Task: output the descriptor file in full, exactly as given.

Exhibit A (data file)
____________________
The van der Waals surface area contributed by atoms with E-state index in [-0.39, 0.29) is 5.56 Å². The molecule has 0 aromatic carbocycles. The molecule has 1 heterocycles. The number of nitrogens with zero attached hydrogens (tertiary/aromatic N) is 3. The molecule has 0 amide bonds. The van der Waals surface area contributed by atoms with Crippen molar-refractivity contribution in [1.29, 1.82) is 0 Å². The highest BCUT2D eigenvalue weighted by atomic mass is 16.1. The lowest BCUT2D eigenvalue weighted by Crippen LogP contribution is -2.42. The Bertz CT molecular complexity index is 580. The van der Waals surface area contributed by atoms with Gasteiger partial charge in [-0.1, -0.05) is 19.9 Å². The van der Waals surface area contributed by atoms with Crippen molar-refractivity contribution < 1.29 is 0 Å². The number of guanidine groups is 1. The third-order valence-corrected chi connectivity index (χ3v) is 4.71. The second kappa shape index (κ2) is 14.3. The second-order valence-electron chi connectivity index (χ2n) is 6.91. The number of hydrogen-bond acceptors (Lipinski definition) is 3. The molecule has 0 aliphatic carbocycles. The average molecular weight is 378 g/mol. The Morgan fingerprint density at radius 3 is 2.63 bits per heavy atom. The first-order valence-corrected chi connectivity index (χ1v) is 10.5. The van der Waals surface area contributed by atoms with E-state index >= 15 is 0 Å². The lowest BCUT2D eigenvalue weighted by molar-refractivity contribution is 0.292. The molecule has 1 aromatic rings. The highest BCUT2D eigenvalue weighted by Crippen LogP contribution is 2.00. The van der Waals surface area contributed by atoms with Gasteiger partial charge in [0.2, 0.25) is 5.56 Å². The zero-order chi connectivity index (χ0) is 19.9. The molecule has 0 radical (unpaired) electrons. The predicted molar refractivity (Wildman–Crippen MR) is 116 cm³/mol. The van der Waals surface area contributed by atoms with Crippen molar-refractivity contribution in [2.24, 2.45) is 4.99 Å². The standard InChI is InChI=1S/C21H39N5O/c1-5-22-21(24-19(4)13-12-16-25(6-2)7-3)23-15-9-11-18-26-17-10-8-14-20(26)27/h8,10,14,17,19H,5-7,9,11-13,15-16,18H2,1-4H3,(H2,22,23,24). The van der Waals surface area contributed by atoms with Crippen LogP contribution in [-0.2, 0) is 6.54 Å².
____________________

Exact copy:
The van der Waals surface area contributed by atoms with E-state index in [-0.39, 0.29) is 5.56 Å². The molecule has 0 aromatic carbocycles. The molecule has 1 heterocycles. The number of nitrogens with zero attached hydrogens (tertiary/aromatic N) is 3. The molecule has 0 amide bonds. The van der Waals surface area contributed by atoms with Crippen molar-refractivity contribution in [1.29, 1.82) is 0 Å². The highest BCUT2D eigenvalue weighted by atomic mass is 16.1. The lowest BCUT2D eigenvalue weighted by Crippen LogP contribution is -2.42. The Bertz CT molecular complexity index is 580. The van der Waals surface area contributed by atoms with Gasteiger partial charge in [-0.1, -0.05) is 19.9 Å². The van der Waals surface area contributed by atoms with Crippen molar-refractivity contribution < 1.29 is 0 Å². The number of guanidine groups is 1. The third-order valence-corrected chi connectivity index (χ3v) is 4.71. The second kappa shape index (κ2) is 14.3. The second-order valence-electron chi connectivity index (χ2n) is 6.91. The number of hydrogen-bond acceptors (Lipinski definition) is 3. The molecule has 0 aliphatic carbocycles. The average molecular weight is 378 g/mol. The Morgan fingerprint density at radius 3 is 2.63 bits per heavy atom. The first-order valence-corrected chi connectivity index (χ1v) is 10.5. The van der Waals surface area contributed by atoms with E-state index >= 15 is 0 Å². The lowest BCUT2D eigenvalue weighted by molar-refractivity contribution is 0.292. The molecule has 1 aromatic rings. The highest BCUT2D eigenvalue weighted by Crippen LogP contribution is 2.00. The van der Waals surface area contributed by atoms with Gasteiger partial charge in [0.2, 0.25) is 5.56 Å². The zero-order chi connectivity index (χ0) is 19.9. The molecule has 0 radical (unpaired) electrons. The predicted molar refractivity (Wildman–Crippen MR) is 116 cm³/mol. The van der Waals surface area contributed by atoms with Crippen molar-refractivity contribution in [2.24, 2.45) is 4.99 Å². The standard InChI is InChI=1S/C21H39N5O/c1-5-22-21(24-19(4)13-12-16-25(6-2)7-3)23-15-9-11-18-26-17-10-8-14-20(26)27/h8,10,14,17,19H,5-7,9,11-13,15-16,18H2,1-4H3,(H2,22,23,24). The van der Waals surface area contributed by atoms with Crippen LogP contribution in [-0.2, 0) is 6.54 Å².